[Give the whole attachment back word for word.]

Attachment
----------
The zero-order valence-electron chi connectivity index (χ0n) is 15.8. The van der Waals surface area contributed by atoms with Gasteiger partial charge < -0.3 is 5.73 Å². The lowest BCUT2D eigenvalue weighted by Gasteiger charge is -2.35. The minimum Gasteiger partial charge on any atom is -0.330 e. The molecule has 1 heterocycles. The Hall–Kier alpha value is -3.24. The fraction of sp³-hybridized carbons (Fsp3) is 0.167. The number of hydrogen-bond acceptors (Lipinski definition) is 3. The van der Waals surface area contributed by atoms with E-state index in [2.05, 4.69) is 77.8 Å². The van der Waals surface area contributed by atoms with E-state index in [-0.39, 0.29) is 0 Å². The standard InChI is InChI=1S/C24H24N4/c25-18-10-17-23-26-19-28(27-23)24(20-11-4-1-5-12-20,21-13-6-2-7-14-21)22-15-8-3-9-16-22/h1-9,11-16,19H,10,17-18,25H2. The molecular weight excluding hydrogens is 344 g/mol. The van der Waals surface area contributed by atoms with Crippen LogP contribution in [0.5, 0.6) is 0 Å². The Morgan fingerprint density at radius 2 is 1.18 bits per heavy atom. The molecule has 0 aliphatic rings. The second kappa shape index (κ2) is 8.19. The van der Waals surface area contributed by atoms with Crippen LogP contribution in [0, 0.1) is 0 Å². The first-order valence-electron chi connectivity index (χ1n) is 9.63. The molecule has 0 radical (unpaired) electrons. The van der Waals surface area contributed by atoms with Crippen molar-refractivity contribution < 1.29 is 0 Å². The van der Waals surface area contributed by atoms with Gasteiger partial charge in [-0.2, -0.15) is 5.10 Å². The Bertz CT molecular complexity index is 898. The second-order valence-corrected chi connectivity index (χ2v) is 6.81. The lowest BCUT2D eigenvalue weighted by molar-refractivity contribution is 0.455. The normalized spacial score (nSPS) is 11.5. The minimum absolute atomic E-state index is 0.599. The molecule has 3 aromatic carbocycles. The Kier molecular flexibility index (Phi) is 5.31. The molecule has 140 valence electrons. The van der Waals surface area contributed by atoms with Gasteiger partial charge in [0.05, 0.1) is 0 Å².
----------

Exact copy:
The zero-order valence-electron chi connectivity index (χ0n) is 15.8. The van der Waals surface area contributed by atoms with Gasteiger partial charge < -0.3 is 5.73 Å². The lowest BCUT2D eigenvalue weighted by Gasteiger charge is -2.35. The minimum Gasteiger partial charge on any atom is -0.330 e. The molecule has 1 heterocycles. The Hall–Kier alpha value is -3.24. The fraction of sp³-hybridized carbons (Fsp3) is 0.167. The number of hydrogen-bond acceptors (Lipinski definition) is 3. The van der Waals surface area contributed by atoms with E-state index in [2.05, 4.69) is 77.8 Å². The van der Waals surface area contributed by atoms with E-state index in [-0.39, 0.29) is 0 Å². The standard InChI is InChI=1S/C24H24N4/c25-18-10-17-23-26-19-28(27-23)24(20-11-4-1-5-12-20,21-13-6-2-7-14-21)22-15-8-3-9-16-22/h1-9,11-16,19H,10,17-18,25H2. The molecular weight excluding hydrogens is 344 g/mol. The van der Waals surface area contributed by atoms with Crippen LogP contribution in [0.5, 0.6) is 0 Å². The Morgan fingerprint density at radius 2 is 1.18 bits per heavy atom. The molecule has 0 aliphatic rings. The second kappa shape index (κ2) is 8.19. The van der Waals surface area contributed by atoms with Crippen LogP contribution in [0, 0.1) is 0 Å². The first-order valence-electron chi connectivity index (χ1n) is 9.63. The molecule has 0 radical (unpaired) electrons. The van der Waals surface area contributed by atoms with Crippen molar-refractivity contribution < 1.29 is 0 Å². The van der Waals surface area contributed by atoms with Gasteiger partial charge in [-0.2, -0.15) is 5.10 Å². The Bertz CT molecular complexity index is 898. The second-order valence-corrected chi connectivity index (χ2v) is 6.81. The lowest BCUT2D eigenvalue weighted by molar-refractivity contribution is 0.455. The normalized spacial score (nSPS) is 11.5. The minimum absolute atomic E-state index is 0.599. The molecule has 3 aromatic carbocycles. The Kier molecular flexibility index (Phi) is 5.31. The molecule has 140 valence electrons. The van der Waals surface area contributed by atoms with Gasteiger partial charge in [0.05, 0.1) is 0 Å².